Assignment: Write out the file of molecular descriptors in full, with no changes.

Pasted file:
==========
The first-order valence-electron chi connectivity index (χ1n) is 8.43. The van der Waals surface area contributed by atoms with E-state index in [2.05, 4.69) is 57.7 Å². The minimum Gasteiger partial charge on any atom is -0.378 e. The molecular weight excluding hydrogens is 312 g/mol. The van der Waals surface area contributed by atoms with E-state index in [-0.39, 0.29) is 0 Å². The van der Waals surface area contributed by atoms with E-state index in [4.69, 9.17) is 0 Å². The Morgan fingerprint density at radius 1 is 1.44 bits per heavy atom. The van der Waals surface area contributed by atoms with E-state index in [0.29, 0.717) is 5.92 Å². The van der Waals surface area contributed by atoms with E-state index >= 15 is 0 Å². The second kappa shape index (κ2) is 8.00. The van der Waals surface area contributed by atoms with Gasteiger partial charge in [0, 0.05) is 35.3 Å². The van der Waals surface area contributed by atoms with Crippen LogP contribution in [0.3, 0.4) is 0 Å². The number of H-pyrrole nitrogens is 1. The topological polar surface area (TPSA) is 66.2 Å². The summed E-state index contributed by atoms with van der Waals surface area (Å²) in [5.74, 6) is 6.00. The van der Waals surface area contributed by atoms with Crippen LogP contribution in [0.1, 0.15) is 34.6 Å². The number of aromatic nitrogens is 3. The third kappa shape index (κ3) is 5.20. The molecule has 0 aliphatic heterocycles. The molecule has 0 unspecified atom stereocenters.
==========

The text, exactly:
The first-order valence-electron chi connectivity index (χ1n) is 8.43. The van der Waals surface area contributed by atoms with E-state index in [2.05, 4.69) is 57.7 Å². The minimum Gasteiger partial charge on any atom is -0.378 e. The molecular weight excluding hydrogens is 312 g/mol. The van der Waals surface area contributed by atoms with E-state index in [-0.39, 0.29) is 0 Å². The van der Waals surface area contributed by atoms with E-state index in [4.69, 9.17) is 0 Å². The Morgan fingerprint density at radius 1 is 1.44 bits per heavy atom. The van der Waals surface area contributed by atoms with E-state index in [0.29, 0.717) is 5.92 Å². The van der Waals surface area contributed by atoms with E-state index >= 15 is 0 Å². The second kappa shape index (κ2) is 8.00. The van der Waals surface area contributed by atoms with Gasteiger partial charge in [0, 0.05) is 35.3 Å². The van der Waals surface area contributed by atoms with Crippen LogP contribution in [0.3, 0.4) is 0 Å². The number of H-pyrrole nitrogens is 1. The topological polar surface area (TPSA) is 66.2 Å². The summed E-state index contributed by atoms with van der Waals surface area (Å²) in [5.74, 6) is 6.00. The van der Waals surface area contributed by atoms with Crippen LogP contribution in [0.1, 0.15) is 34.6 Å². The number of aromatic nitrogens is 3. The third kappa shape index (κ3) is 5.20. The molecule has 0 aliphatic heterocycles. The molecule has 0 unspecified atom stereocenters.